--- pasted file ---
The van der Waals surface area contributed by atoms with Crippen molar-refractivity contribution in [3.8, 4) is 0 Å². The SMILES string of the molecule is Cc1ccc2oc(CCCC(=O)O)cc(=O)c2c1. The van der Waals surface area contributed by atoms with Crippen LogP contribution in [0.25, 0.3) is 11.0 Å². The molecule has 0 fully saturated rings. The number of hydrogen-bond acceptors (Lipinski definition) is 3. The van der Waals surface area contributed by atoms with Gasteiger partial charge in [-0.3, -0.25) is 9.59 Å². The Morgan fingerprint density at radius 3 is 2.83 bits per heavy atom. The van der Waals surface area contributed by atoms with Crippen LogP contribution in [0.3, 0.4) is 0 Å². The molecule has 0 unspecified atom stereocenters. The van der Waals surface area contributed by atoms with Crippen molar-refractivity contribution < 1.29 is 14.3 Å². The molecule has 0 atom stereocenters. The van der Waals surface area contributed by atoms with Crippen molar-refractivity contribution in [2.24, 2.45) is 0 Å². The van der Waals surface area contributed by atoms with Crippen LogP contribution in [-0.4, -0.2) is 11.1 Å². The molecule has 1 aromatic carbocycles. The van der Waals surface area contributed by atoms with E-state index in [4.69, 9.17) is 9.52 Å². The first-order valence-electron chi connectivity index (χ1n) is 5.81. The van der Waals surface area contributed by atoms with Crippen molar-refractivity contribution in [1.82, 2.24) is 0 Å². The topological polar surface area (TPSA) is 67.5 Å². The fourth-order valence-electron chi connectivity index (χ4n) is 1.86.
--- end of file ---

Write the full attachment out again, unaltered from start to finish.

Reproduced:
The van der Waals surface area contributed by atoms with Crippen molar-refractivity contribution in [3.8, 4) is 0 Å². The SMILES string of the molecule is Cc1ccc2oc(CCCC(=O)O)cc(=O)c2c1. The van der Waals surface area contributed by atoms with Crippen LogP contribution in [0.25, 0.3) is 11.0 Å². The molecule has 0 fully saturated rings. The number of hydrogen-bond acceptors (Lipinski definition) is 3. The van der Waals surface area contributed by atoms with Gasteiger partial charge in [-0.3, -0.25) is 9.59 Å². The Morgan fingerprint density at radius 3 is 2.83 bits per heavy atom. The van der Waals surface area contributed by atoms with Crippen LogP contribution in [0.3, 0.4) is 0 Å². The molecule has 0 unspecified atom stereocenters. The van der Waals surface area contributed by atoms with Crippen molar-refractivity contribution < 1.29 is 14.3 Å². The molecule has 0 atom stereocenters. The van der Waals surface area contributed by atoms with Crippen molar-refractivity contribution in [2.24, 2.45) is 0 Å². The van der Waals surface area contributed by atoms with Crippen LogP contribution in [-0.4, -0.2) is 11.1 Å². The molecule has 1 aromatic carbocycles. The van der Waals surface area contributed by atoms with E-state index in [4.69, 9.17) is 9.52 Å². The first-order valence-electron chi connectivity index (χ1n) is 5.81. The van der Waals surface area contributed by atoms with Crippen molar-refractivity contribution in [1.82, 2.24) is 0 Å². The topological polar surface area (TPSA) is 67.5 Å². The fourth-order valence-electron chi connectivity index (χ4n) is 1.86.